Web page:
The historic Roosevelt School in Clinton has been converted into 16 apartments. Matt Hauge is with the firm that restored the 128-year-old building, which is listed on the National Register of Historic Places.
These apartments, you’ve living in mostly what was a piece of a classroom or maybe an entire classroom,” Hauge says. “…The original chalkboards are still there and, in some units, have been cleaned up and look like they were just installed. You get these amazing ceilings that might be…close to 20 feet high and you get these enormous windows that we just don’t build into buildings anymore, hardwood floors and kind of the works.”
The building opened in 1888 and served as Clinton’s high school until 1922. Elementary classes were held there until 1974. The building’s “Romanesque” architecture features gables, turrets and rounded arches above doors and windows. There’s also a tower where many Clinton High graduates carved their names. The names were not erased during the restoration.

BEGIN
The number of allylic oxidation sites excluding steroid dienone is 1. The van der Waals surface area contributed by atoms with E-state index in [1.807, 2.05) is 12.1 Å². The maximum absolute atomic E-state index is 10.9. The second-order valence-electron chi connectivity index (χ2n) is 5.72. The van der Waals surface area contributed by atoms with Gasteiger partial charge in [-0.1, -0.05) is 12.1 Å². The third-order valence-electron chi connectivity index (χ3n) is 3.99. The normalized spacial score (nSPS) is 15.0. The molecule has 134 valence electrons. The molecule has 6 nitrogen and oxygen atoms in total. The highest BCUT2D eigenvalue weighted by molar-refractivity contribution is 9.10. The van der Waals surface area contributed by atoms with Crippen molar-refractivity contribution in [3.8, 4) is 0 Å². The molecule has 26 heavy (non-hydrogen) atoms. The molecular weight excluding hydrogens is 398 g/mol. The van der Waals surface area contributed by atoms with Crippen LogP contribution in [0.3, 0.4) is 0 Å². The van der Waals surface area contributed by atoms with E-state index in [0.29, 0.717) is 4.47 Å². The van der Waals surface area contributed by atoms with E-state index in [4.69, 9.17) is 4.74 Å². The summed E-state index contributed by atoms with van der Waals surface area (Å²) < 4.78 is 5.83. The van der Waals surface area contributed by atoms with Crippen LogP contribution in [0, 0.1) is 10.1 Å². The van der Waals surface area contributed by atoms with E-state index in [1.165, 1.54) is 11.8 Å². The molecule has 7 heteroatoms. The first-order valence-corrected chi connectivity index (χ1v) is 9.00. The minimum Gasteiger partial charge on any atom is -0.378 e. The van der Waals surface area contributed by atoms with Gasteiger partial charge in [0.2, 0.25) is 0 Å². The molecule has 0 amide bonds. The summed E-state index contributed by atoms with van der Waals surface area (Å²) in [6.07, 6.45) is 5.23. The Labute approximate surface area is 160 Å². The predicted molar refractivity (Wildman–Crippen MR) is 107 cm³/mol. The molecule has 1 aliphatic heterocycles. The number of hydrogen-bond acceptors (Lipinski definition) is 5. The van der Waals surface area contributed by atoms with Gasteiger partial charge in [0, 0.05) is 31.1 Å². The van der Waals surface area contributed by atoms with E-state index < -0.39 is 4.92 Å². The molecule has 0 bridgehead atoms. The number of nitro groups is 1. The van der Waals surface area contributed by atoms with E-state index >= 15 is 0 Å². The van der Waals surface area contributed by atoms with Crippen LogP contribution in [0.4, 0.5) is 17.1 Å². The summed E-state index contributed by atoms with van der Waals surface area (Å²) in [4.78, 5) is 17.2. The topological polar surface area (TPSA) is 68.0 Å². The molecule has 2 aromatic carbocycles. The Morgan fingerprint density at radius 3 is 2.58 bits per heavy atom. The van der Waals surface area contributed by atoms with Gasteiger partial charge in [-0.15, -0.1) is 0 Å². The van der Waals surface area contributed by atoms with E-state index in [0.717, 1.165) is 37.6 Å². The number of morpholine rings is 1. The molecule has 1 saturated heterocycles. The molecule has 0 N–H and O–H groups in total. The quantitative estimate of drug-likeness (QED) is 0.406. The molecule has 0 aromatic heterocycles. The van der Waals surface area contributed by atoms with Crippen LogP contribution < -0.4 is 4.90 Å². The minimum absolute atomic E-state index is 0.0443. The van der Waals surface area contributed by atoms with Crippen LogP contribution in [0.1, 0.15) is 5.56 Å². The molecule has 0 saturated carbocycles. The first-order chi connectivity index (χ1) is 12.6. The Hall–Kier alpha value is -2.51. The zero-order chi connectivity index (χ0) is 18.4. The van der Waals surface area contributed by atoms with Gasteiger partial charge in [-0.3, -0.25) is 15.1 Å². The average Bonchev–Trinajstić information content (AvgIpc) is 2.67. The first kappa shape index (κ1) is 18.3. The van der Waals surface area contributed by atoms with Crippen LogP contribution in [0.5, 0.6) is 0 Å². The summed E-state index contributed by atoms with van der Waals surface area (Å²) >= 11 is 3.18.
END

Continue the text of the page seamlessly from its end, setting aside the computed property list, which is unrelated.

“The kind of awe-inspiring thing about that is…they’ll say, like, somebody’s last name and then it’s ’12 or ’20,” Hauge says, “…That’s 1912 and 1920. That’s 100 years ago.”
One of the names carved in the tower is one of Clinton’s most famous citizens. Duke Slater, who was African American, led Clinton High School’s football team to the state championship in 1914. He was an All-American player at the University of Iowa and played professionally for a decade after that.
The project to restore the school building where Slater and countless other Clinton residents got their educations cost nearly $5 million.
(Reporting by Dave Vickers, KROS, Clinton)